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Files & IO

Overview
• At its lowest level, all Java I/O involves a stream of bytes either entering or leaving memory Packaged classes exist to make it easy for a program to read and write larger units of data. Low-level stream class object are used to handle byte I/O

High-level stream class object will allow the program to read and write primitive data values and objects

File Classes
– – – – – Java views the data in files as a stream of bytes. A stream of bytes from which data are read is called an input stream. A stream of bytes to which data are written is called an output stream. Java provides classes for connecting to and manipulating data in a stream. The classes are defined in the package java.io and are organized in a large complex hierarchy.

Input/Output Situations

Serialization and Object Streams Serialization allows objects to be converted to a sequence of bytes The sequence of bytes can be stored in a file, database, sent to a remote machine etc. The sequence of bytes can be used to recreate the original object

Java provides methods for reading and writing complete objects. – This makes it easy to save a program's state before closing it and to restore the state when the program is run again. – Objects that are saved between executions of a program are said to be persistent. – The process of writing them to and reading them from a file is called serialization

Serializing
• Serializing
– Creating the sequence of bytes from an object

• Deserializing
– Recreating the object from the above generated bytes

creates a new object with the fields containing the same values as the original object ,If the fields are also serializable objects then they are also "recreated"

Serialization
• A Serializable class must:
– Implement the java.io.Serializable interface


– Identify the fields that should be serializable

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Using the default method all fields are identified as serializable by default, unless marked transient. Have access to the no-argument (or default) constructor of its first nonserializable superclass (or supersuperclass, supersupersuper class) When an object is deserialized, its constructors are not called.

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Customizing Deserialization
• The readObject() method allows to customize the deserialization of an object

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The readObject() must have the signature given below readObject must be implemented in the class of the object to be deserialized private void readObject( ObjectInputStream in) { // this is normally called first in.defaultReadObject(); //Now you do the custom work }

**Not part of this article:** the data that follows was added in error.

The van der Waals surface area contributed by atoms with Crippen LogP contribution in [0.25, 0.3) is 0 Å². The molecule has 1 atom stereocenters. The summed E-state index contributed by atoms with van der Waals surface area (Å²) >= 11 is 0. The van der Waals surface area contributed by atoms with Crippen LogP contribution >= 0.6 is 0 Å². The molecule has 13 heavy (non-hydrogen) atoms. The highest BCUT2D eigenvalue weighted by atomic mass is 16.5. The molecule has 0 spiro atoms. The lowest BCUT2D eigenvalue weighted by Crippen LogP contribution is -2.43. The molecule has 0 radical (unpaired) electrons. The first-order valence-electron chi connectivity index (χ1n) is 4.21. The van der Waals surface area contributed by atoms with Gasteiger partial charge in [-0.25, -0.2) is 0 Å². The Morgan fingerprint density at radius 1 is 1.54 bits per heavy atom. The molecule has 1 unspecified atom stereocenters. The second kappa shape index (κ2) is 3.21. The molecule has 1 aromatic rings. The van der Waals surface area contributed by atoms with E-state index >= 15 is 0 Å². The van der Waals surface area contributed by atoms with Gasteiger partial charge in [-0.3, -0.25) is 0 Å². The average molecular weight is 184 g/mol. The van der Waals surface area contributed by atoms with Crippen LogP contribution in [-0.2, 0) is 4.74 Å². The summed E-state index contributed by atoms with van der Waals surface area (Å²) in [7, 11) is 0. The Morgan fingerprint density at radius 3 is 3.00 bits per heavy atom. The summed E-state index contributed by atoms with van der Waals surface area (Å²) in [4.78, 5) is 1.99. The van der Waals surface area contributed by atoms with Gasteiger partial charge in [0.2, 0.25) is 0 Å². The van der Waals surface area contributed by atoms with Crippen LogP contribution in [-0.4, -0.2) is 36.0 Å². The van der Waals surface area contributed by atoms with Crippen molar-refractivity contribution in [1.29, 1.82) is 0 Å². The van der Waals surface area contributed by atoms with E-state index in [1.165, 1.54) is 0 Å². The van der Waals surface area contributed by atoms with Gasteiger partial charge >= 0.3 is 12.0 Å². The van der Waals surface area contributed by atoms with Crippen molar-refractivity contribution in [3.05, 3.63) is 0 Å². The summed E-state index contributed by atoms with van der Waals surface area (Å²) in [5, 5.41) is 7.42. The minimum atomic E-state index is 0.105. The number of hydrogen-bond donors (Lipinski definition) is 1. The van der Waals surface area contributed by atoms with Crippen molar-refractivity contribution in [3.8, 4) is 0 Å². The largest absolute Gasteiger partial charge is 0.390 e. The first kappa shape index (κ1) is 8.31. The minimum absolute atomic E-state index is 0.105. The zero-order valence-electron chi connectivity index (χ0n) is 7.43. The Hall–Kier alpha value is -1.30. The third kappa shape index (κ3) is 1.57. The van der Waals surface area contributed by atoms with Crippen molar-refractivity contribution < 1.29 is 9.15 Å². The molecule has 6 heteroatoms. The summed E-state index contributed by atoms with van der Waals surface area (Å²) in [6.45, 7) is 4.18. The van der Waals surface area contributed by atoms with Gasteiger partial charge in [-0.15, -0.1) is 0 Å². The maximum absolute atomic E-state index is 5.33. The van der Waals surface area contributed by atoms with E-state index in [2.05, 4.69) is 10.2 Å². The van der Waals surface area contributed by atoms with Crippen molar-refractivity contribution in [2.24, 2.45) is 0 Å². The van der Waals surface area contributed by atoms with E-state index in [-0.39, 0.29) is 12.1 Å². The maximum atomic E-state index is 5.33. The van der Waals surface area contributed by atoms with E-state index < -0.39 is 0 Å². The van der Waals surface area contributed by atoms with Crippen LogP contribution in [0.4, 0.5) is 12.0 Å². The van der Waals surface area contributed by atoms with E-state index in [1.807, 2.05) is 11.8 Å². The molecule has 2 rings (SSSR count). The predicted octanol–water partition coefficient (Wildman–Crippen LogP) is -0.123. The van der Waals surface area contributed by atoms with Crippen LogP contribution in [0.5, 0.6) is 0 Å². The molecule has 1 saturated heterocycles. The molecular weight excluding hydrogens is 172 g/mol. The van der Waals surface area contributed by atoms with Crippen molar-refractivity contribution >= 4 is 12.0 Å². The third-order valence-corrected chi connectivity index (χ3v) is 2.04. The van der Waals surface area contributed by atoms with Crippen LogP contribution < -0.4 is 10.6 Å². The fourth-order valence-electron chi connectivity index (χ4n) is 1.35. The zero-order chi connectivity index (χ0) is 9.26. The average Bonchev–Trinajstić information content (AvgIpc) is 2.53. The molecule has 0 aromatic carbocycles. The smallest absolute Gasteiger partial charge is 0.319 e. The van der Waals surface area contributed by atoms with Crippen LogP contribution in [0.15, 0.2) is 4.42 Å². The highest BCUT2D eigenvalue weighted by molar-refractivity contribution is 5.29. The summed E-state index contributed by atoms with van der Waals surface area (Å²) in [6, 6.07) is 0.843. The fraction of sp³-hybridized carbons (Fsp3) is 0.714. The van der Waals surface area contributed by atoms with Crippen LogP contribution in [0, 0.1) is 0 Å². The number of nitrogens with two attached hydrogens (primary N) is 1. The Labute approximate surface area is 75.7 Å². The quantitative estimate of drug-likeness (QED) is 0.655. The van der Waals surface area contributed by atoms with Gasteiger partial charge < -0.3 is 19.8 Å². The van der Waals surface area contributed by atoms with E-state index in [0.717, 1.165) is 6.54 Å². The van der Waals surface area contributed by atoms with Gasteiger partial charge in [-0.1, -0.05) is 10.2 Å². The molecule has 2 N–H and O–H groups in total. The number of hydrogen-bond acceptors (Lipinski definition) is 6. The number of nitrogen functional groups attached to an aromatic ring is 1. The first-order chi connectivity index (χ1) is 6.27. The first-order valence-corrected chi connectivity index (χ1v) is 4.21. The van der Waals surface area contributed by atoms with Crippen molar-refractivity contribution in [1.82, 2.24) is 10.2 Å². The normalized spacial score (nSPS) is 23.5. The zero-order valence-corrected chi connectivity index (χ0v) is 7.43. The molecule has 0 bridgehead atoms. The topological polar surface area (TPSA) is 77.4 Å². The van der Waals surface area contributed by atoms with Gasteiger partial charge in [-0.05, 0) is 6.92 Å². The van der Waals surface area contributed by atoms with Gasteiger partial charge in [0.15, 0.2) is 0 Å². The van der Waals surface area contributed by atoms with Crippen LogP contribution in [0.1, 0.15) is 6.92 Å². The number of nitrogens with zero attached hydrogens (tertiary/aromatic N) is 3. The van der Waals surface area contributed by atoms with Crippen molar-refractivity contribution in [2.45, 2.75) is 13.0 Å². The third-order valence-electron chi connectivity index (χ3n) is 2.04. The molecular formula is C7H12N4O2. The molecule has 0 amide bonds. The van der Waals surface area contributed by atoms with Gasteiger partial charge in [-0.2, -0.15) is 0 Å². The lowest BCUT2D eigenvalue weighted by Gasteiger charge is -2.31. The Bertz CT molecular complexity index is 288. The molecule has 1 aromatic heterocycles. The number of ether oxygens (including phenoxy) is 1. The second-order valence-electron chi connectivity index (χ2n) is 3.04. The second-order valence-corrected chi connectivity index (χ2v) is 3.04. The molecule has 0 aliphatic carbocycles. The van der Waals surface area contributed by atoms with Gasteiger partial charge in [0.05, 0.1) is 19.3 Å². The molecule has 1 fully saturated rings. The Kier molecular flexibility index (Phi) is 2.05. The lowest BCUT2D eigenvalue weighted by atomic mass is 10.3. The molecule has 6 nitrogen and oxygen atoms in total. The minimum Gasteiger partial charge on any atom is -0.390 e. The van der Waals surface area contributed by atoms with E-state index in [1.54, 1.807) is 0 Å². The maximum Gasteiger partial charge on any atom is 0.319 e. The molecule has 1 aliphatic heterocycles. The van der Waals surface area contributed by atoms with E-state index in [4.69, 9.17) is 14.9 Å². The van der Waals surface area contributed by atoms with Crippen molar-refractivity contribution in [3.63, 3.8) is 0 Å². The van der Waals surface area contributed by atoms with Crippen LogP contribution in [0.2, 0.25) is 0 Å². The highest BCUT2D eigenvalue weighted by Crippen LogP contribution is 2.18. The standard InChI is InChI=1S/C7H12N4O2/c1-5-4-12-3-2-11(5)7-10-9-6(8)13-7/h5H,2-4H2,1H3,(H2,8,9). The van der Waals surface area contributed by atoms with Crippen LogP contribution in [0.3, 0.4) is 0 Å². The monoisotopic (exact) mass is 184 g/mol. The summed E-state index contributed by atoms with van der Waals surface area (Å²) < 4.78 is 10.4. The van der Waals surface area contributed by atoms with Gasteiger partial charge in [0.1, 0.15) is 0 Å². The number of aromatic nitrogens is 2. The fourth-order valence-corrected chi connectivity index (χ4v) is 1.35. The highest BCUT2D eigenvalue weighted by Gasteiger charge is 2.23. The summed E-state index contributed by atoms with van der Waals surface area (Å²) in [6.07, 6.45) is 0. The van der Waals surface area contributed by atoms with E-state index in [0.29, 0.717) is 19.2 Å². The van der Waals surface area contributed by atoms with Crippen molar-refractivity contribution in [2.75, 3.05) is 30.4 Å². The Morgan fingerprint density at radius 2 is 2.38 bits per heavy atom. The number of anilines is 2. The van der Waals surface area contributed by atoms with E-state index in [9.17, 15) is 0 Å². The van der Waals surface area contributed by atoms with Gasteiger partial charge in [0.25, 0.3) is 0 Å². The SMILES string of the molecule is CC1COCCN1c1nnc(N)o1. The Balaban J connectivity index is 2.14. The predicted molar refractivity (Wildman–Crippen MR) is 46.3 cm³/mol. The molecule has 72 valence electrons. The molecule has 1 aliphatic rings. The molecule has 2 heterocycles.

readObject/writeObject & Inheritance
• Parent is Serializable
– Parents fields will be serialized/deserialized automatically.

Parent is not serializable
– The parents no-argument constructor will be called to initialize the object.

– If you wish the parent’s fields to the reset to the proper values you need to do it in the child’s write/readObject method.

Class serialVersionUID
• • Java generates a serialVersionUID for each class When deserializing an object, the serialVersionUID of the deserialized object and it class are checked If they do not agree, an exception is thrown Information used to Compute the serialVersionUID 1.Class name 2. The class modifiers 3. The name of each interface 4. For each field of the class(except private static and private transient fields),The name of the field ,the modifiers of the field ,The descriptor of the field For each method including constructors, except private methods and constructors,The name of the method ,The modifiers of the method ,The descriptor of the method

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Input/Output Situations
•  

To use serialization : Make classes implement the serializable interface. Write objects using an ObjectOutputStream and read them later using an ObjectInputStream. A class-scope variable can be declared as transient , meaning that it is ignored during serialization.

Classes in I/O Package
• File:
– This is an abstract representation file and directory pathnames – Not used to read and write data – Used for searching and deleting of files, creating directories and working with path and making directories

FileReader
– Used to read characters from files – The read() method of this class is used to read characters – These are wrapped by BufferedReader to improve the performance

FileWriter